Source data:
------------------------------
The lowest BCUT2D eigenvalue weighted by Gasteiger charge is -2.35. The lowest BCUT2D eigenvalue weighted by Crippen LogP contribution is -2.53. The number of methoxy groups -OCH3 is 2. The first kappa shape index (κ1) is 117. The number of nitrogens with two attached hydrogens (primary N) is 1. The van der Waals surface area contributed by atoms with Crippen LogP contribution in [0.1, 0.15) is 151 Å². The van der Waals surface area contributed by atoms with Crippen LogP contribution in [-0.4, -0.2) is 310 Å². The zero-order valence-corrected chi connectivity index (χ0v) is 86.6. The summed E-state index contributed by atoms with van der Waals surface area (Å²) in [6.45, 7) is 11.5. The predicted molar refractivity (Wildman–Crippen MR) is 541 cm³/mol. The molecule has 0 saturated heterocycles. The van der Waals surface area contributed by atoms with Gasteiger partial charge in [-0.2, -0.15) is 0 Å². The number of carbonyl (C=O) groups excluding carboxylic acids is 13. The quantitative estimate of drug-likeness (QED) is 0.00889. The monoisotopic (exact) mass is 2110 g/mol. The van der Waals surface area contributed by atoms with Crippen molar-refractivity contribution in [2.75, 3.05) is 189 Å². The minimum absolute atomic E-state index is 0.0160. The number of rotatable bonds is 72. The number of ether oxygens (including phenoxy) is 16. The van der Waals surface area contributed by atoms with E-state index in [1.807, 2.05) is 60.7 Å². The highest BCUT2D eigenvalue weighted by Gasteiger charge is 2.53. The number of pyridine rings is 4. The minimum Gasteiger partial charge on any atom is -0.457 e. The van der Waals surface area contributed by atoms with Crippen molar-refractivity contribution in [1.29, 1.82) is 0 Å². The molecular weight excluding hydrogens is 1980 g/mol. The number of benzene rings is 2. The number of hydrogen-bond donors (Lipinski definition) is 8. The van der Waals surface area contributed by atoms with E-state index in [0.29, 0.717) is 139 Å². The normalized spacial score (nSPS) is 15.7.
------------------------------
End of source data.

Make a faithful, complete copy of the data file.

The lowest BCUT2D eigenvalue weighted by Gasteiger charge is -2.35. The lowest BCUT2D eigenvalue weighted by Crippen LogP contribution is -2.53. The number of methoxy groups -OCH3 is 2. The first kappa shape index (κ1) is 117. The number of nitrogens with two attached hydrogens (primary N) is 1. The van der Waals surface area contributed by atoms with Crippen LogP contribution in [0.1, 0.15) is 151 Å². The van der Waals surface area contributed by atoms with Crippen LogP contribution in [-0.4, -0.2) is 310 Å². The zero-order valence-corrected chi connectivity index (χ0v) is 86.6. The summed E-state index contributed by atoms with van der Waals surface area (Å²) in [6.45, 7) is 11.5. The predicted molar refractivity (Wildman–Crippen MR) is 541 cm³/mol. The molecule has 0 saturated heterocycles. The van der Waals surface area contributed by atoms with Gasteiger partial charge in [-0.2, -0.15) is 0 Å². The number of carbonyl (C=O) groups excluding carboxylic acids is 13. The quantitative estimate of drug-likeness (QED) is 0.00889. The monoisotopic (exact) mass is 2110 g/mol. The van der Waals surface area contributed by atoms with Crippen molar-refractivity contribution in [2.75, 3.05) is 189 Å². The minimum absolute atomic E-state index is 0.0160. The number of rotatable bonds is 72. The number of ether oxygens (including phenoxy) is 16. The van der Waals surface area contributed by atoms with E-state index in [1.807, 2.05) is 60.7 Å². The highest BCUT2D eigenvalue weighted by Gasteiger charge is 2.53. The number of pyridine rings is 4. The minimum Gasteiger partial charge on any atom is -0.457 e. The van der Waals surface area contributed by atoms with Crippen molar-refractivity contribution in [1.29, 1.82) is 0 Å². The molecular weight excluding hydrogens is 1980 g/mol. The number of benzene rings is 2. The number of hydrogen-bond donors (Lipinski definition) is 8. The van der Waals surface area contributed by atoms with E-state index in [0.29, 0.717) is 139 Å². The normalized spacial score (nSPS) is 15.7.